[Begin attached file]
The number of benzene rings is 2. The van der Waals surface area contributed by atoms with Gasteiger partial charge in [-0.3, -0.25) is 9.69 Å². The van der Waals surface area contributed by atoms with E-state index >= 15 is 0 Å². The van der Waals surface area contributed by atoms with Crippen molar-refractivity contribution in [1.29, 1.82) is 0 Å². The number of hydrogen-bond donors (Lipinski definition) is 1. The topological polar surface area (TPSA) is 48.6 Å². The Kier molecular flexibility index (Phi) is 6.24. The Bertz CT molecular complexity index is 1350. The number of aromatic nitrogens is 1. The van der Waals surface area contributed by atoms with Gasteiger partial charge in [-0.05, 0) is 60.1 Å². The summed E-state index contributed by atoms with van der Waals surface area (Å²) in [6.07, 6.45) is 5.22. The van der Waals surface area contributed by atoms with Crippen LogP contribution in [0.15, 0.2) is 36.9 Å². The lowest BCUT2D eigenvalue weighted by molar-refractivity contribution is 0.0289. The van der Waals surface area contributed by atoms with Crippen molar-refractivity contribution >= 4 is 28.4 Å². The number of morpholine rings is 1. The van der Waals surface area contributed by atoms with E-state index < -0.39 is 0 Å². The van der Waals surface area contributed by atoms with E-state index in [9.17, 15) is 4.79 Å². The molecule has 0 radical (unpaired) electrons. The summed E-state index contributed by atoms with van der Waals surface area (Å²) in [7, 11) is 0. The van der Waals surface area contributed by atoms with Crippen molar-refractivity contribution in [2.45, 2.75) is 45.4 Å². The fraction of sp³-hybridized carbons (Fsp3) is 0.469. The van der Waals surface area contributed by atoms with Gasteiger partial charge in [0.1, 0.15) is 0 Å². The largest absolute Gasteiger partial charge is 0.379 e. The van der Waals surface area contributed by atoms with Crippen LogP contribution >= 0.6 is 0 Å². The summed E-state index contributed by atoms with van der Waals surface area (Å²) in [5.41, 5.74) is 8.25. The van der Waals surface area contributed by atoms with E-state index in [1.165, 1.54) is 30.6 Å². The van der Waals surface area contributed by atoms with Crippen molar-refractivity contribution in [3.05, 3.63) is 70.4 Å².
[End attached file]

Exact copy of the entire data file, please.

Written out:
The number of benzene rings is 2. The van der Waals surface area contributed by atoms with Gasteiger partial charge in [-0.3, -0.25) is 9.69 Å². The van der Waals surface area contributed by atoms with E-state index >= 15 is 0 Å². The van der Waals surface area contributed by atoms with Crippen molar-refractivity contribution in [1.29, 1.82) is 0 Å². The number of hydrogen-bond donors (Lipinski definition) is 1. The topological polar surface area (TPSA) is 48.6 Å². The Kier molecular flexibility index (Phi) is 6.24. The Bertz CT molecular complexity index is 1350. The number of aromatic nitrogens is 1. The van der Waals surface area contributed by atoms with Gasteiger partial charge in [-0.05, 0) is 60.1 Å². The summed E-state index contributed by atoms with van der Waals surface area (Å²) in [6.07, 6.45) is 5.22. The van der Waals surface area contributed by atoms with Crippen LogP contribution in [0.15, 0.2) is 36.9 Å². The lowest BCUT2D eigenvalue weighted by molar-refractivity contribution is 0.0289. The van der Waals surface area contributed by atoms with Crippen molar-refractivity contribution >= 4 is 28.4 Å². The number of morpholine rings is 1. The van der Waals surface area contributed by atoms with E-state index < -0.39 is 0 Å². The van der Waals surface area contributed by atoms with E-state index in [9.17, 15) is 4.79 Å². The molecule has 0 radical (unpaired) electrons. The summed E-state index contributed by atoms with van der Waals surface area (Å²) in [7, 11) is 0. The van der Waals surface area contributed by atoms with Crippen molar-refractivity contribution in [2.45, 2.75) is 45.4 Å². The fraction of sp³-hybridized carbons (Fsp3) is 0.469. The van der Waals surface area contributed by atoms with Gasteiger partial charge in [0.1, 0.15) is 0 Å². The largest absolute Gasteiger partial charge is 0.379 e. The van der Waals surface area contributed by atoms with Crippen LogP contribution >= 0.6 is 0 Å². The summed E-state index contributed by atoms with van der Waals surface area (Å²) in [5.41, 5.74) is 8.25. The van der Waals surface area contributed by atoms with E-state index in [1.165, 1.54) is 30.6 Å². The van der Waals surface area contributed by atoms with Crippen molar-refractivity contribution in [3.05, 3.63) is 70.4 Å².